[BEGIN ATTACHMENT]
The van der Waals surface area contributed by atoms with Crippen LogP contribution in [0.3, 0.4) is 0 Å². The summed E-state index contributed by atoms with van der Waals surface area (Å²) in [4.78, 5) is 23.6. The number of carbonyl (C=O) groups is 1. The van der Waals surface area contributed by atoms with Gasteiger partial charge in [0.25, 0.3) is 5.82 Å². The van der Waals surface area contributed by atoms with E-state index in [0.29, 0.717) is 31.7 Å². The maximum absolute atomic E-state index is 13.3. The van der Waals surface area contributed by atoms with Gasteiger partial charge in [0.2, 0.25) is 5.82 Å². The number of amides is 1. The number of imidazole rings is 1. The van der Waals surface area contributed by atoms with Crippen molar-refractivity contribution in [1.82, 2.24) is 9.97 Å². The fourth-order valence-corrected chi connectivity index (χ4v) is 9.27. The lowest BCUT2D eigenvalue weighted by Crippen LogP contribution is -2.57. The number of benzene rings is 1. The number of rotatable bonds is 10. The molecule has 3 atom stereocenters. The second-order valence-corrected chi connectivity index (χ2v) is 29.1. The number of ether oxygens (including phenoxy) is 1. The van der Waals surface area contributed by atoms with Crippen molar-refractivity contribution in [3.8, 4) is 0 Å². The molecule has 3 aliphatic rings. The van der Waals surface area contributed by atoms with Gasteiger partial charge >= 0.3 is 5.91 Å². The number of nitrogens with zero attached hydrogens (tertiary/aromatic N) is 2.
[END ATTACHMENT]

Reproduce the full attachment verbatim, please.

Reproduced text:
The van der Waals surface area contributed by atoms with Crippen LogP contribution in [0.3, 0.4) is 0 Å². The summed E-state index contributed by atoms with van der Waals surface area (Å²) in [4.78, 5) is 23.6. The number of carbonyl (C=O) groups is 1. The van der Waals surface area contributed by atoms with Gasteiger partial charge in [0.25, 0.3) is 5.82 Å². The van der Waals surface area contributed by atoms with E-state index in [0.29, 0.717) is 31.7 Å². The maximum absolute atomic E-state index is 13.3. The van der Waals surface area contributed by atoms with Gasteiger partial charge in [0.2, 0.25) is 5.82 Å². The number of amides is 1. The number of imidazole rings is 1. The van der Waals surface area contributed by atoms with Crippen molar-refractivity contribution in [1.82, 2.24) is 9.97 Å². The fourth-order valence-corrected chi connectivity index (χ4v) is 9.27. The lowest BCUT2D eigenvalue weighted by Crippen LogP contribution is -2.57. The number of benzene rings is 1. The number of rotatable bonds is 10. The molecule has 3 atom stereocenters. The second-order valence-corrected chi connectivity index (χ2v) is 29.1. The number of ether oxygens (including phenoxy) is 1. The van der Waals surface area contributed by atoms with Crippen molar-refractivity contribution in [3.8, 4) is 0 Å². The molecule has 3 aliphatic rings. The van der Waals surface area contributed by atoms with Gasteiger partial charge >= 0.3 is 5.91 Å². The number of nitrogens with zero attached hydrogens (tertiary/aromatic N) is 2.